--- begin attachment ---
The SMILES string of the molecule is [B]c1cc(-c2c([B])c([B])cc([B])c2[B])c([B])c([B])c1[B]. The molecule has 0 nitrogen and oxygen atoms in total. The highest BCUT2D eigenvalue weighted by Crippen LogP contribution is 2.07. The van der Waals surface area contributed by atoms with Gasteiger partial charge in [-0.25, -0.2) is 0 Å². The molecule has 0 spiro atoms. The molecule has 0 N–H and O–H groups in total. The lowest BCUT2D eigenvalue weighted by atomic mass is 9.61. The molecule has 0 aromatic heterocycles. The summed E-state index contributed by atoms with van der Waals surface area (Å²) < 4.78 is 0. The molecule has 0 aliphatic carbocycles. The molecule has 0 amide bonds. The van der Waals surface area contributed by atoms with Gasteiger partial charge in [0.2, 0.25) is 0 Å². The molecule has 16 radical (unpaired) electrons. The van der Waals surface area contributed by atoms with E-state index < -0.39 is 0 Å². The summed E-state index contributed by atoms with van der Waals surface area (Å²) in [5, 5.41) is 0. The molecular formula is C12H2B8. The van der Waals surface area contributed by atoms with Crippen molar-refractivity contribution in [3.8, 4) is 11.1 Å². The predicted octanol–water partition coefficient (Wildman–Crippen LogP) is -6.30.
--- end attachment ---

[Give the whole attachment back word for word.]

The SMILES string of the molecule is [B]c1cc(-c2c([B])c([B])cc([B])c2[B])c([B])c([B])c1[B]. The molecule has 0 nitrogen and oxygen atoms in total. The highest BCUT2D eigenvalue weighted by Crippen LogP contribution is 2.07. The van der Waals surface area contributed by atoms with Gasteiger partial charge in [-0.25, -0.2) is 0 Å². The molecule has 0 spiro atoms. The molecule has 0 N–H and O–H groups in total. The lowest BCUT2D eigenvalue weighted by atomic mass is 9.61. The molecule has 0 aromatic heterocycles. The summed E-state index contributed by atoms with van der Waals surface area (Å²) < 4.78 is 0. The molecule has 0 aliphatic carbocycles. The molecule has 0 amide bonds. The van der Waals surface area contributed by atoms with Gasteiger partial charge in [0.2, 0.25) is 0 Å². The molecule has 16 radical (unpaired) electrons. The van der Waals surface area contributed by atoms with E-state index < -0.39 is 0 Å². The summed E-state index contributed by atoms with van der Waals surface area (Å²) in [5, 5.41) is 0. The molecular formula is C12H2B8. The van der Waals surface area contributed by atoms with Crippen molar-refractivity contribution in [3.8, 4) is 11.1 Å². The predicted octanol–water partition coefficient (Wildman–Crippen LogP) is -6.30.